Each and every offseason, the common refrain is the Mets are in need of an additional left-handed reliever in the bullpen. Mostly, it is a call for the Mets to add a second left-handed pitcher, but this offseason it is more of a need to add a primary left-handed reliever. Time and again, this call misses the mark because what the team needs, what any team needs, is good relievers regarded of handedness.
While not axiomatic, the 2015 Mets who went to the World Series are a good example of this. Their left-handed reliever situation was a mess. Jerry Blevins injured himself early in the year, and then he would injure himself again. Alex Torres was terrible until he was finally released. They took a flyer on Eric O’Flaherty late in the year, and he was worse than Torres. Their one left-handed pitcher who made the full season was Sean Gilmartin, who was the long man in the bullpen, and he actually had reverse splits.
The reason why the Mets were able to make it work was because the team had right-handed relievers who pitched well against left-handed pitching. In fact, if you just looked at the splits and ignored the handedness of the pitchers, you would believe each one of them was actually a LOOGY:
- Jeurys Familia .214/.291/.325
- Hansel Robles .167/.214/.346
- Erik Goeddel .189/.250/.270
- Logan Verrett .200/.293/.388
- Tyler Clippard .136/.229/.236
When you boil it down, who cares if the pitcher is right-handed, left-handed, or Pat Venditte? The goal is to get batters out, and you want the pitcher most effective at getting those outs on the mound. If you look at the current Mets bullpen, the team has right-handed pitchers who have had success against left-handed hitters:
Right there, your three most trusted relievers are pitchers you trust to get left-handed batters out in pressure situations. Delving into their young right-handed power arms, Tyler Bashlor and Eric Hanhold have also posted good numbers against left-handed hitters. This also overlooks Daniel Zamora who utilized his excellent spin rates to hold left-handed hitters to a .222 batting average against during his brief time in the majors.
Assuming the Mets go with Zamora and one of their young right-handed power arms, the 2019 Mets bullpen will have five pitchers who pitch well against left-handed hitters. Adding another arm to address getting left-handed hitters out is superfluous. Moreover, when you look at how Mickey Callaway uses his bullpen combined with this being an era of increased bullpen use, you really have to question the wisdom of having two of your seven relievers dedicated to getting one batter out a game.
Ultimately, this should be about getting the best relievers you possibly can. If that reliever happens to be left-handed, great. Certainly, someone like a Justin Wilson is good against right and left-handed batters. However, if that guy is Tony Sipp or someone of his ilk, you really have to wonder why this team would limit the manager and tax the better arms in the bullpen to get just two batters out per game. Really, when you break it down, the Mets need better, not more limited, arms.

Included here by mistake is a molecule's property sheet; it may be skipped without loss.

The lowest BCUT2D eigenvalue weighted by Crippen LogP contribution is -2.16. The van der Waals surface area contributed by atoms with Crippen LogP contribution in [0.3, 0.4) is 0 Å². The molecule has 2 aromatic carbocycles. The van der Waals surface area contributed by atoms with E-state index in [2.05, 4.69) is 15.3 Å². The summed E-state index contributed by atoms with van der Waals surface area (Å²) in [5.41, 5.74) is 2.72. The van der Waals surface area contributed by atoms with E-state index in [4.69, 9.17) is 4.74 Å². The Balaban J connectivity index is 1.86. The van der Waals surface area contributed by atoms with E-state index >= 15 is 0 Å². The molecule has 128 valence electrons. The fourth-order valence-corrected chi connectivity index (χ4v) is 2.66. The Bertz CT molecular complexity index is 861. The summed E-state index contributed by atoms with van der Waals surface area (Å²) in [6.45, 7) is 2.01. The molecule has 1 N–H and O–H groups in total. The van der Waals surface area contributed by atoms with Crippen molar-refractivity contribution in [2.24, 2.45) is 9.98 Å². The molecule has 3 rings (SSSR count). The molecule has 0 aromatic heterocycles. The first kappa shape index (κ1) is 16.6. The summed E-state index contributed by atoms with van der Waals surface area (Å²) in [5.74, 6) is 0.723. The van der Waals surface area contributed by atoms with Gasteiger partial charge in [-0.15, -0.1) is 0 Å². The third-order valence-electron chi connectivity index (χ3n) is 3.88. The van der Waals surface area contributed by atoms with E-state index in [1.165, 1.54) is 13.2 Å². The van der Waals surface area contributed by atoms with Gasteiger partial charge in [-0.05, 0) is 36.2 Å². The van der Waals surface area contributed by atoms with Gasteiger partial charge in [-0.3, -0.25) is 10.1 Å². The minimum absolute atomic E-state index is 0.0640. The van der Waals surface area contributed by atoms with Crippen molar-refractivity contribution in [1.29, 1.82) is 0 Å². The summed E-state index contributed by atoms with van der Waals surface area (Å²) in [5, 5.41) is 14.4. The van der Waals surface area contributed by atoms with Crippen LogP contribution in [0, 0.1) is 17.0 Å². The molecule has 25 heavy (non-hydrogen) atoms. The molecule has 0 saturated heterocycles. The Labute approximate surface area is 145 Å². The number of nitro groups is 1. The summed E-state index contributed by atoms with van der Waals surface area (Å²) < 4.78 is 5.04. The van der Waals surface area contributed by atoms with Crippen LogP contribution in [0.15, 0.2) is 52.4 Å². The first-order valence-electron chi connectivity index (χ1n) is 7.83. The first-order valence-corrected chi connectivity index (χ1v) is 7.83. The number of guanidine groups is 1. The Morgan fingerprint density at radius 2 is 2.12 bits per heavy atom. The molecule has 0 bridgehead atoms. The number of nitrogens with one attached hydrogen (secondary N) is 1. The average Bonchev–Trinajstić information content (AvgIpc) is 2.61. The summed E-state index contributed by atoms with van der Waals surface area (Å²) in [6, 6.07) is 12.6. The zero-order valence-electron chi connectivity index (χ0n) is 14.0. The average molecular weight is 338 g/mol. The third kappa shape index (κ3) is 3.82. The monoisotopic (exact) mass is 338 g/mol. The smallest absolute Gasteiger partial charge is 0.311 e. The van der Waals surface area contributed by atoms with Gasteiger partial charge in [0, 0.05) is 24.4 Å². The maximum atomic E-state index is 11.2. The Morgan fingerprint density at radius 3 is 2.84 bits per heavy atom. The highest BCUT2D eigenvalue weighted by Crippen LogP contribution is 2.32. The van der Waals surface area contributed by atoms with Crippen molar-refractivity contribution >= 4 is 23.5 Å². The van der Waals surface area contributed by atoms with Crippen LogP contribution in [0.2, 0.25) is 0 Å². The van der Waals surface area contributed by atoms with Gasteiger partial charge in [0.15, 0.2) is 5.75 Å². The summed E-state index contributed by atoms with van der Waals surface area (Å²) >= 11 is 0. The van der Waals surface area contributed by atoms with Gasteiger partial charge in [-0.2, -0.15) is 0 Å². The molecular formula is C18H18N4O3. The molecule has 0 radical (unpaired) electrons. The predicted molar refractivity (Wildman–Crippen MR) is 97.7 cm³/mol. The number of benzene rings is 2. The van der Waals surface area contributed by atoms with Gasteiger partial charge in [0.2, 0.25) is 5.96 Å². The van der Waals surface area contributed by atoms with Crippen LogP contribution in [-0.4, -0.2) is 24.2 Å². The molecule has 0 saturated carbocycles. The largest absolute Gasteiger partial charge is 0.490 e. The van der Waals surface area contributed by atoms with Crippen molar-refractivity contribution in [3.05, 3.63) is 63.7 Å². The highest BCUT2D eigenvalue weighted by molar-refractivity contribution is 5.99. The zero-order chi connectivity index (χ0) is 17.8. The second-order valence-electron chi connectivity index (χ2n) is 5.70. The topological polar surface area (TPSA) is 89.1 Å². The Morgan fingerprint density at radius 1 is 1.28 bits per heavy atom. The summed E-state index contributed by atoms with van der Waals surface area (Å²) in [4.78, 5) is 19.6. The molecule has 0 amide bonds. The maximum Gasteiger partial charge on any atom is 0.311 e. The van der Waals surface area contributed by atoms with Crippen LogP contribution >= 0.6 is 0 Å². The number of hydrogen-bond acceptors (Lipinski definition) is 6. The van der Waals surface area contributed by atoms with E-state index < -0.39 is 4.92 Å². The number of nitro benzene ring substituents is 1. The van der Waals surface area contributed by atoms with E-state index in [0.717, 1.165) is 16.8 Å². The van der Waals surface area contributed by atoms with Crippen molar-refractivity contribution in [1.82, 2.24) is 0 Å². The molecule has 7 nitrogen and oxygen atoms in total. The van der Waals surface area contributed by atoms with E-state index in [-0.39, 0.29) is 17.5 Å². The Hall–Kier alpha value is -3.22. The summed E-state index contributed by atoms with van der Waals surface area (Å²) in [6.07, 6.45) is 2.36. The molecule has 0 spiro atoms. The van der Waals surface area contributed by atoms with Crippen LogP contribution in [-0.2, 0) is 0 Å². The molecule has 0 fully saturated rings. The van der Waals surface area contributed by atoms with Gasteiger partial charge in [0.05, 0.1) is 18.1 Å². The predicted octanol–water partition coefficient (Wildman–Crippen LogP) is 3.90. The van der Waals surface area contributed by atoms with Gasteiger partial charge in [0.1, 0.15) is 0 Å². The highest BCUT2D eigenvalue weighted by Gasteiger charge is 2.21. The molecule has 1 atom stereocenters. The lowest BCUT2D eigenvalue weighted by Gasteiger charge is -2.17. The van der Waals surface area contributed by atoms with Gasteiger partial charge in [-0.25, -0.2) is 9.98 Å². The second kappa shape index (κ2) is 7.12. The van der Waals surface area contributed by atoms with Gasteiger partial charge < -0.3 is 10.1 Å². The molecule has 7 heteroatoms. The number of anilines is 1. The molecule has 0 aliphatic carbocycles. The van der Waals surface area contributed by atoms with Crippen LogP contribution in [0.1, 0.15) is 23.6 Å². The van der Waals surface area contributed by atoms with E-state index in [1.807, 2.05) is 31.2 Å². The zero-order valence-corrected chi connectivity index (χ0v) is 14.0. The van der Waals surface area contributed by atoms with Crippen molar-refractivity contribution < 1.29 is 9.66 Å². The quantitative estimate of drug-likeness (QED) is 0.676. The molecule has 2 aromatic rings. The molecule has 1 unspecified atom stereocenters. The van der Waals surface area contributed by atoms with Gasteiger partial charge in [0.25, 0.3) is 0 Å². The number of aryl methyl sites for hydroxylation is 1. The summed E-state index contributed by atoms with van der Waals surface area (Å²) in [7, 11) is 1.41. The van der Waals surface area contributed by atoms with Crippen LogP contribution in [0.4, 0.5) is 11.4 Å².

It may be every fan base, but it seems like whenever the Mets need to add players via trade or free agency, fans seem to look towards acquiring former players. It may not be just the fans either as the Mets bucked conventional wisdom by signing Jay Bruce and Jason Vargas last year. If the fans and organization wants to go down that road again, there are plenty of options this offseason:
Jose Lobaton – If he’s back, we may actually see fans boycott the team.
Devin Mesoraco – Other than like a one week stretch, he was terrible in every facet of the game. There is no way he should be back in Queens next year.
Rene Rivera – He would be a fine addition on a minor league deal to work with up and comers like Justin Dunn. If there’s an injury or two (ideally three), he could resume his role as Noah Syndergaard‘s personal catcher.
Lucas Duda – Fans used to debate at length whether Duda was a good or bad player. The debate is over. He’s now a bad player who has not much to offer anymore.
Asdrubal Cabrera – Unless Cabrera is looking to accept a utility role behind two still largely unproven young players, there would be no reason to bring him back to the Mets.
Daniel Murphy – There is a scenario in which bringing him back makes sense, but that includes the Mets moving at least one bad contract to put him at first base because his knees have made his already poor defense all the worse. There are many other variables past that making this a non-starter.
Jose Reyes – He shouldn’t even be playing for the Long Island Ducks next year.
Neil Walker – Considering he accepted a utility role for the Yankees last year, he could be willing to accept one with the Mets next year. If so, he could be quality depth for the Mets roster which has not had depth on their bench since 2015.
Carlos Gomez – Judging from last year, it does not seem like Gomez can hit much anymore, but he can still play defense. The Mets need a right-handed outfielder or two, and he would be a much better option than Austin Jackson by the simple fact he’s not Austin Jackson.